It helps to put things in perspective. Those of us who have lived for many years as poor students are prone to cringing at the thought of negotiating. For one thing, the offer usually sounds pretty good to a student (especially one who is thrilled to have a job!), so why take chances? For another, we come from a culture where self-sacrifice for the pure pursuit of knowledge is assumed. Are we greedy to seek a standard of living and working conditions that will allow us to perform to our best ability? No, and the employer certainly has an interest in you performing your job well. Negotiating a job offer is not analogous to haggling over the price of an old Buick at a used car lot. You and your employer are co-investors. As long as you handle yourself well in the negotiation process, you may even find that you impress people with your preparedness and reassure them that they selected a truly professional candidate. If they are unable to meet your request/s, they will say so; they will not rescind the offer. Practice with a friend or mentor if you feel nervous.
Avoid considering offers in terms of salary alone. Doing so is a common mistake. An offer package contains many elements, and a completely non-monetary factor may have more value to you than your paycheck. It may also be easier for the employer to work with you on variables other than salary. Be prepared with a strategy, and be flexible. Remember that negotiation is a two-way street. Set your sights for negotiating higher (within reason) than your expectations to allow room for give and take.
A well-informed negotiator is much more effective and easier to work with than someone who has no justifying data. Arguing in terms of worth (e.g. “This arrangement will enable me to be very productive…,” or “Based on my qualifications and the average starting salary for quantitative analysts in New York City…”) rather than need (e.g. “I’m supporting a family of five…) is a much more persuasive approach, because it focuses on value. Use resources, such as those at the end of this section, to research entry-level salaries and cost-of-living standards. Some professional associations also produce salary statistics. Check with those in your field if you are seeking a directly related job. Clarify with the employer all details of the offer (e.g. bonuses, professional development), including fixed benefits that may not be negotiable (e.g. health insurance).
Conduct Yourself Professionally
Effective negotiating is not aggressive. Be polite and professional with those who may very well become your colleagues. Verbal negotiation (on the phone or in person) is preferred over email because it is easier to communicate a collaborative demeanor verbally. Once you have agreed verbally on the terms of the offer, request that the employer send you the information in writing. Email may be the best the employer can do in a short timeframe, but you should ask that an official letter eventually follow. Carefully review all details before accepting or declining the offer.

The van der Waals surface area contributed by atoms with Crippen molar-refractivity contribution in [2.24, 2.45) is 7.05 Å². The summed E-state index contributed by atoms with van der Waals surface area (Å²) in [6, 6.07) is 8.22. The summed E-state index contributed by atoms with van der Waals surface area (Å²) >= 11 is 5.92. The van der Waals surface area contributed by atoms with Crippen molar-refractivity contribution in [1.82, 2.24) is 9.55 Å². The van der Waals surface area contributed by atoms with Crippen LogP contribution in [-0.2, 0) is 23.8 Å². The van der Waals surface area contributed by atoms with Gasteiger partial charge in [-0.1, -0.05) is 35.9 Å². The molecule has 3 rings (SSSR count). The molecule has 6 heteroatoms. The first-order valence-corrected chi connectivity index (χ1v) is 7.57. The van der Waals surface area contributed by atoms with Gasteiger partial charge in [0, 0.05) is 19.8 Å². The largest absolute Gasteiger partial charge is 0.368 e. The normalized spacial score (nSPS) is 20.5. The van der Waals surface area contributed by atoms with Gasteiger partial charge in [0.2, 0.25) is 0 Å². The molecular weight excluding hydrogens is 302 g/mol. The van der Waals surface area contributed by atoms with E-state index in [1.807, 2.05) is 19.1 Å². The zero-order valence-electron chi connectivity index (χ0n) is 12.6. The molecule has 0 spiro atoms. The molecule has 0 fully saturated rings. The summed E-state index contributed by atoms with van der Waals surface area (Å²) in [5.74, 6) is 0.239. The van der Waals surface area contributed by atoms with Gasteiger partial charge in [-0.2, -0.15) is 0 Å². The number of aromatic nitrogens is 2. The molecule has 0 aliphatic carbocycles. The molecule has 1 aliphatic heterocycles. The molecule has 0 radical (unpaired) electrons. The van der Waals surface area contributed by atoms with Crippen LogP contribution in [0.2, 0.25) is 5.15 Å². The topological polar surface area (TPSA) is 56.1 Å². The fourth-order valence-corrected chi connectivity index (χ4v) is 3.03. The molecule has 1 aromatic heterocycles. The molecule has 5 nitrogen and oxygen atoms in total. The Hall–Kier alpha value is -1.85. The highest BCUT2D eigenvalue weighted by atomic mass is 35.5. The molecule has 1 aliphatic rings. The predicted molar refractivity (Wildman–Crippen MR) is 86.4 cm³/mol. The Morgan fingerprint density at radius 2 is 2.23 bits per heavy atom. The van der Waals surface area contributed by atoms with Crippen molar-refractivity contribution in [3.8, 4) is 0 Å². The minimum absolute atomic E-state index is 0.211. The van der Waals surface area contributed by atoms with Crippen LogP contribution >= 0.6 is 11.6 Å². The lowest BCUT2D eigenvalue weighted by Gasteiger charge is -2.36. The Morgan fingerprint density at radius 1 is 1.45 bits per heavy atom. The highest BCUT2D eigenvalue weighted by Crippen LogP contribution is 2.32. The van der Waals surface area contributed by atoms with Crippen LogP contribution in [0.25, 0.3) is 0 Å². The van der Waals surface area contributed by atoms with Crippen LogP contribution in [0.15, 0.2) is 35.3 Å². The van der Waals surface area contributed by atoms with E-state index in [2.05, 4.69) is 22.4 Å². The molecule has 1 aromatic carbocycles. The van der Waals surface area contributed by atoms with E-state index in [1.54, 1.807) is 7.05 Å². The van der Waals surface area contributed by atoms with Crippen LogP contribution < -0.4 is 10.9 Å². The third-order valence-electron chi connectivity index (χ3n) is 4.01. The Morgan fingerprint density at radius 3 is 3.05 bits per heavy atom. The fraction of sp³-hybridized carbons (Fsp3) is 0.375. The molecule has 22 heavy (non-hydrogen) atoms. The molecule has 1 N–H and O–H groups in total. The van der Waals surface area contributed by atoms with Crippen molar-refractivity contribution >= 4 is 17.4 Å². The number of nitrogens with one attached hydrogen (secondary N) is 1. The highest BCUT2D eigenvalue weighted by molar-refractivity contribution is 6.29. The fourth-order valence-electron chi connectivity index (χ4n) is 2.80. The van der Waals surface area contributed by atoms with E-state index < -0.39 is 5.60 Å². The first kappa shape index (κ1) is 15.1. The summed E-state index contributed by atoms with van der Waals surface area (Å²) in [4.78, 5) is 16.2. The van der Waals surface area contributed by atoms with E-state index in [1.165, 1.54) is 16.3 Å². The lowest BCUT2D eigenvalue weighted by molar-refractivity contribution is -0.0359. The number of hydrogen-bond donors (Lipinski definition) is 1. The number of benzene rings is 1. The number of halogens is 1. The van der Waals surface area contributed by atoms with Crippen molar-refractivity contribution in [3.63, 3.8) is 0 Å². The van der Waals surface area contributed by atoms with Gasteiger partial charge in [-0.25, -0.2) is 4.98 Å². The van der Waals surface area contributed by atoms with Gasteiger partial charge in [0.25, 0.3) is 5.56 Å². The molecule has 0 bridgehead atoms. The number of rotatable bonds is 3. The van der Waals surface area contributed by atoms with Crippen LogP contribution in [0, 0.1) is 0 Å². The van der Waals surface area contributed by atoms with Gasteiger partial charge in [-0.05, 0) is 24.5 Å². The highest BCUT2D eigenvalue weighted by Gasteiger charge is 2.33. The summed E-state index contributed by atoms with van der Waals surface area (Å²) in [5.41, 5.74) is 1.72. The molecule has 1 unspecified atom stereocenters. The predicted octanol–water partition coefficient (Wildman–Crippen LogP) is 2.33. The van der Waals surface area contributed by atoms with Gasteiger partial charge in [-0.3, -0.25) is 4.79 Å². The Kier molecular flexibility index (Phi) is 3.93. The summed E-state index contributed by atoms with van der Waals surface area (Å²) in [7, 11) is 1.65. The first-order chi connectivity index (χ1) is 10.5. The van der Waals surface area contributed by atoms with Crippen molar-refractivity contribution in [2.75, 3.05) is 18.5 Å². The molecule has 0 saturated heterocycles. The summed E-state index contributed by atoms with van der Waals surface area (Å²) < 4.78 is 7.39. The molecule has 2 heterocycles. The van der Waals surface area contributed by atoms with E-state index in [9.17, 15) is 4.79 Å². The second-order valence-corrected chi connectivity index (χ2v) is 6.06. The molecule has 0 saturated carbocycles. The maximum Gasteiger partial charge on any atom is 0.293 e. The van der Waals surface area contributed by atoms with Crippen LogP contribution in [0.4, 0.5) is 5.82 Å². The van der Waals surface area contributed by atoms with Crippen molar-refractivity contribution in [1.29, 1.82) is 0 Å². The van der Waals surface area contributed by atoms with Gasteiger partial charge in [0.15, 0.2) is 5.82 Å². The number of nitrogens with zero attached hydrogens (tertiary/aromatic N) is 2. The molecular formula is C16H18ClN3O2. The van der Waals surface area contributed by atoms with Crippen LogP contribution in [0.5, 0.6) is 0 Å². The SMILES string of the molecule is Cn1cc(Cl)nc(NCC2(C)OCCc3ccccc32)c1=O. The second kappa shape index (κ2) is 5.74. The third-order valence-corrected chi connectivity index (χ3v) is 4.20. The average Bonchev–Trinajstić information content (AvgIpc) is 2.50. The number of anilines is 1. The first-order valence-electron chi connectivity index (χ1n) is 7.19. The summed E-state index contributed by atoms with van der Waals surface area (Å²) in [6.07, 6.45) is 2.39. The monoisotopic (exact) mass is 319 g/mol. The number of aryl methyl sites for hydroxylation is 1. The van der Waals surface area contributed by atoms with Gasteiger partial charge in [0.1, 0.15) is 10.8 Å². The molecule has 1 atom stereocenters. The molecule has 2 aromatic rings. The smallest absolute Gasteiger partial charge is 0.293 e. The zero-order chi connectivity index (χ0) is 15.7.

Candidates should formally accept or decline every job offer they receive. It is courteous to call the employer with your answer first to end the suspense, but then follow up in writing, with a formal letter accepting or declining the offer.
Your formal letter of acceptance should confirm all terms and details of the offer, including your start date, salary, and all other variables. If searches for other positions for which you have applied are still pending, it is customary to contact the hiring managers or search committees and withdraw from the running. Needless to say, if you have other pending job offers, you should waste no time in notifying those employers that you have chosen to decline their offers in favor of another.
Make an effort to stay in touch with the employer between the time you accept the job and your start date. You may wish to begin building relationships with your new colleagues by contacting them to introduce yourself. Perhaps you have a question they can help with. Familiarize yourself with your new employer as best you can before starting the job.
You may have to decline a job offer. Perhaps you receive a more attractive offer from another employer (or you anticipate that you will). Perhaps you decide that the position is not a good fit for you, or its terms are unacceptable, and you chose to take a different road.
Be very respectful, courteous, and polite when declining a job offer. In giving the employer your initial answer, and in your formal letter that will follow, be certain to make statements about whatever positive impressions the organization made on you. Let the employer know of your alternative plans, and keep in mind that professional circles are relatively small. You may run across these people again at some future point in your career. Leave a positive and professional impression on them.
Preparing for Multiple Offers
Finding yourself in the fortunate situation of anticipating multiple offers presents its own problems and stressors. If you receive an offer from one employer but would prefer to hold out for other options, request more time from the employer making the initial offer (at the same time expressing how pleased you are by the news). Several days for decision-making is customary, but you may be able to negotiate for more time, depending on the pressures the employer is under. You may wish to inform your preferred employer(s) that you have received an offer from another organization (do not reveal the name). This information can sometimes expedite the process and result in an answer more quickly. It can also give you more bargaining power in negotiations. If, however, you cannot get results from your preferred employer within a reasonable timeframe, you may have no choice but to accept or decline the earlier offer without that information.